Looking for Herod

We had a walk and a picnic lunch this week at a village called St Bertand de Commings in the Pryenees on the way to Spain to buy olive oil, wine and tobacco (the last item not for us )which are all cheaper there in varying degrees. . We had been there before but wanted to look at the ruins of a Roman town which spreads out below the hill. The main center of the town had been excavated some time in the recent past but was in need of  bit of attention, some of the information boards had been damaged by rain and some broken which would not cost a fortune to replace. We enjoyed walking around the bits of the town we could see, it once housed 30,000 people so there must be a lot more buried under the surrounding fields. It was founded 72 BC by the roman general Pompey on his way back from Spain I am sure he too bought back olive oil and wine but probably not tobacco.  The notorious King Herod slayer of John the Baptist and the  famous hand washing incident was exiled there in 39 AD, not a bad place to end up I thought I could think of a lot worse. The town survived for around 400 years until wiped out by marauding Germanic tribes from the north, the survivors retreated up the hill for another 100 years or so building the first christian church until another load of Germans arrived and finished them off.  Nothing much happened for the next 500 years until Bertrand arrived in 1073,  the son of noble family and Canon of Toulouse he was created bishop of the area and decided it was a nice spot and built his cathedral on top of the hill it was completed in the 12th century.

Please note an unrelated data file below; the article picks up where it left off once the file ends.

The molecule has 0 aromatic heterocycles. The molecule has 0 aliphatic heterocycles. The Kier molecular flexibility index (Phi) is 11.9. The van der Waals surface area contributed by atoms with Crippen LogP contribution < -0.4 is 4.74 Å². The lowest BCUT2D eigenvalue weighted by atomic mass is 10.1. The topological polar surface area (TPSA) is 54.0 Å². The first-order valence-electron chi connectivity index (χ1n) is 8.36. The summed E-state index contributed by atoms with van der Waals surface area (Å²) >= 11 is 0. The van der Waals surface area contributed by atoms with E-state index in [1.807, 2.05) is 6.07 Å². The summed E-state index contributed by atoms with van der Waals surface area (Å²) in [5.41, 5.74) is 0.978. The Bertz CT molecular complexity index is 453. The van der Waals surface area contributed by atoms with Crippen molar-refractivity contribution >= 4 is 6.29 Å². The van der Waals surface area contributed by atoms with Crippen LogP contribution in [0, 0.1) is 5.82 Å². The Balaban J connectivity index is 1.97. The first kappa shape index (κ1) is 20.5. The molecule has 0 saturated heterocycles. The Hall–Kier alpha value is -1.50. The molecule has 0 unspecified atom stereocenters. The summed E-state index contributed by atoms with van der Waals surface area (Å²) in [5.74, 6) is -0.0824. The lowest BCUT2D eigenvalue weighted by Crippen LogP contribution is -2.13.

For his saintly deeds he was canonized in 1218 his tomb soon attracted pilgrims and still does, another Bishop Bertrand arrived at the end of the 13th century expanding the church to its present form, he later became pope Clement V. We didn’t visit the cathedral on this visit as Spain and shopping beckoned, I will go back for another look last time in high summer it was crowded and we were a bit rushed, the carved choir stalls are superb some of the best in France. One carving depicts an Abbott caning a bare bottomed monk which is worth the entrance fee alone.